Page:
Terms of Service:  The Twitter terms of service prevent anyone under the age of 13 from using the site. So, why are we talking about 2 to 24 year olds?  Seriously, are there any 5 year old tweeters? Most 5 year olds are just learning to read, so the idea that they would be on Twitter is ridiculous. They may be on the Internet, but they are doing other activites designed for kids.  Given the recent amount of porn spam, I don’t think I would want any kid under the age of 18 using it.

Public Environment: Twitter is a public place and I can’t see many parents allowing their teens on Twitter — a lot of people I know are still debating when to let their kids get a Facebook account, which is as private as you want to make it.

Again, Nielsen, why are you reporting the age range of 2 to 24? And, more importantly, did that 25% you mentioned actually include kids under 13? If so, you should remove them and recalculate your percentages.

Even still, I’m not sure 13-24 is really that useful of a group anyway. It would have been more interesting to break it out into 13 to 17 and 18 to 24 olds — pretty standard categories in the research world.  I’d like to know more about the differences between teens and young adults and their adoption rates of Twitter. 

Assuming that we’re really talking about teens and young adults, and not children, there are a host of other reasons which have already been brought up about why teens, in particular, don’t use Twitter as much as adults:

  • Teens aren’t in front of a computer all day
  • Many don’t have smart phones, which would make interacting with Twitter difficult and not particularly engaging.
  • They don’t want to use up their text message limits on Twitter
  • Their friends are elsewhere (Facebook and other social networks)
  • It’s public — and they don’t want their parents to see what they are up to
  • They are (generally) not selling anything (which is why a lot of people use Twitter)
  • They are (generally) not interested in sharing and discussing business articles (ya think?)
  • They are (generally) not interested in discussing world events (war, politics, etc.)
  • and so on.

So, as Mashable asks, what does this mean for the future of Twitter?

Well, as presented it doesn’t mean much, for the reasons listed above. I think we should be more focused on the trend and the trend is looking good for the youth market. The base is much smaller, so it’s not surprising that the numbers seem relatively small. However, time will tell.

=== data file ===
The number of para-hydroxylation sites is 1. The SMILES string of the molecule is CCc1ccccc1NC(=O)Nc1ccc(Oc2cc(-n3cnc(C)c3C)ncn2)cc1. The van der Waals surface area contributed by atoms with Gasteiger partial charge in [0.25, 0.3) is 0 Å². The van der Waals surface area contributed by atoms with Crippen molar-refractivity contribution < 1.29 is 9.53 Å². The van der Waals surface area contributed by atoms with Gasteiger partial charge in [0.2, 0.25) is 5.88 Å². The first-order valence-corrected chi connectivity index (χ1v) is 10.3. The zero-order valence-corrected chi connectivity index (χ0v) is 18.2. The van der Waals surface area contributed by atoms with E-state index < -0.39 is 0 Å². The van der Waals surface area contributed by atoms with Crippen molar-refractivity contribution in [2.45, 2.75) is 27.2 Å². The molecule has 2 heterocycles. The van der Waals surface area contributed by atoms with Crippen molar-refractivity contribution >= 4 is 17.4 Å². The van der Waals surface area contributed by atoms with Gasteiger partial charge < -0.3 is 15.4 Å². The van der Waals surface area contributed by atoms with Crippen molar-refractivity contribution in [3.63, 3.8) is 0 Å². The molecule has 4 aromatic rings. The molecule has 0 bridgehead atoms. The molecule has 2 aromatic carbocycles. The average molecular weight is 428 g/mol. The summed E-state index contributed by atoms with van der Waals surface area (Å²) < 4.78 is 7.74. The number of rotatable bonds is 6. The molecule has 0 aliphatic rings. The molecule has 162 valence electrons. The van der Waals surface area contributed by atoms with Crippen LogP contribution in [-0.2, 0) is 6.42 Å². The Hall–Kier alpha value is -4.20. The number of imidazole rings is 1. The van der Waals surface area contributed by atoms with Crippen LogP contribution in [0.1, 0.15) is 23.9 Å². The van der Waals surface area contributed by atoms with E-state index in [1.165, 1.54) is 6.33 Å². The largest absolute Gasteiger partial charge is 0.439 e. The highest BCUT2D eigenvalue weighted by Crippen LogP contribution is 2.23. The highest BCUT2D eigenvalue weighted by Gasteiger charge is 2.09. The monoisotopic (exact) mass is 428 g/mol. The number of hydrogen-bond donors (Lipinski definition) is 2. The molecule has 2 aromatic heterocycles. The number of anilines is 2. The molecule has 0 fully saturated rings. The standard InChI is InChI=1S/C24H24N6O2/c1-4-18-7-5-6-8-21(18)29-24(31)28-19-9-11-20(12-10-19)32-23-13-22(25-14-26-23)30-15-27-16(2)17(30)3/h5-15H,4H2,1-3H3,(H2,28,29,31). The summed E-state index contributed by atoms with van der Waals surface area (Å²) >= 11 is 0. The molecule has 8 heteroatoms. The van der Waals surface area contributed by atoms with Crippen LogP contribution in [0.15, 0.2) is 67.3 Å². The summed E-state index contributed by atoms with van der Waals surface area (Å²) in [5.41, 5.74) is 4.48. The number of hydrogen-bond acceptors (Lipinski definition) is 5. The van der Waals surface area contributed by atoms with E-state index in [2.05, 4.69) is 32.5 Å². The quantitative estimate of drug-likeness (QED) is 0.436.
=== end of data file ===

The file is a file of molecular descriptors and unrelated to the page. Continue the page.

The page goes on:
In terms of young adults, as young people migrate into the workforce, if they are not adopting Twitter – for networking purposes or news/information, then this is something that could be a problem in the long run. However, by that time, all the adult early adopters may have moved on to something else as well.

In terms of teens, if Twitter wants to accelerate the growth of the youth market, then they should develop some features that would make it fun and safe for teens while relieving parental anxiety over public tweeting. Since the parents are likely to be the gatekeepers anyway of some of their teens Internet use, the parents need to feel comfortable with it. 

There is still plenty of growth possible for Twitter so I don’t think we need to worry that teens are under-indexing on Twitter use just yet. Despite all the buzz, we’re still not talking about that many users relative to Facebook, for example. And, until Twitter can provide a stable, scalable platform, do we really want to encourage rapid growth?  Nothing is more of a turn off to both new and existing users than super-slow page loads and fail whales. Just think about how unusable Twitter was this spring when Ashton Kutcher and Oprah got onboard.

Presidential elections are not the only domain for sensational headlines and sound bites, the business community is predisposed to latching onto them too. The problem is that they muddy up reality and most people never get past them. It’s like when the CEO of a company comes to only one focus group and it happens to be the anomaly. He/she will only remember what they saw in the one group and think that this represents the behavior of all customers. Generally speaking, it would be better for everyone if we all bothered to read the full report. 

Let me know your thoughts and take a look at my spreadsheet to make sure I’m not missing something. :-)

I just started testing out posterous (http://posterous.com). So far, I think I’m in love. Although, please note that I refuse to be taken in by their good looks — I’m simply not that superficial.

Posterous is a cool site that allows you to post content simultaneously to multiple social media sites by email. You can attach almost any document or link and posterous will format it for you correctly and even embed the players if necessary. If you have multiple photos, it’ll even automatically create a gallery and reformat the pictures for online viewing, while retaining the full scale photos so that others can download them.

Today, I’m experimenting with posting to WordPress from email through Posterous. Posterous says they’ll format my YouTube link and embed the player. So, here is that super funny wedding entrance dance video that’s going around right now (only 12 million views to date).

You should be seeing the video in the YouTube player if it worked correctly: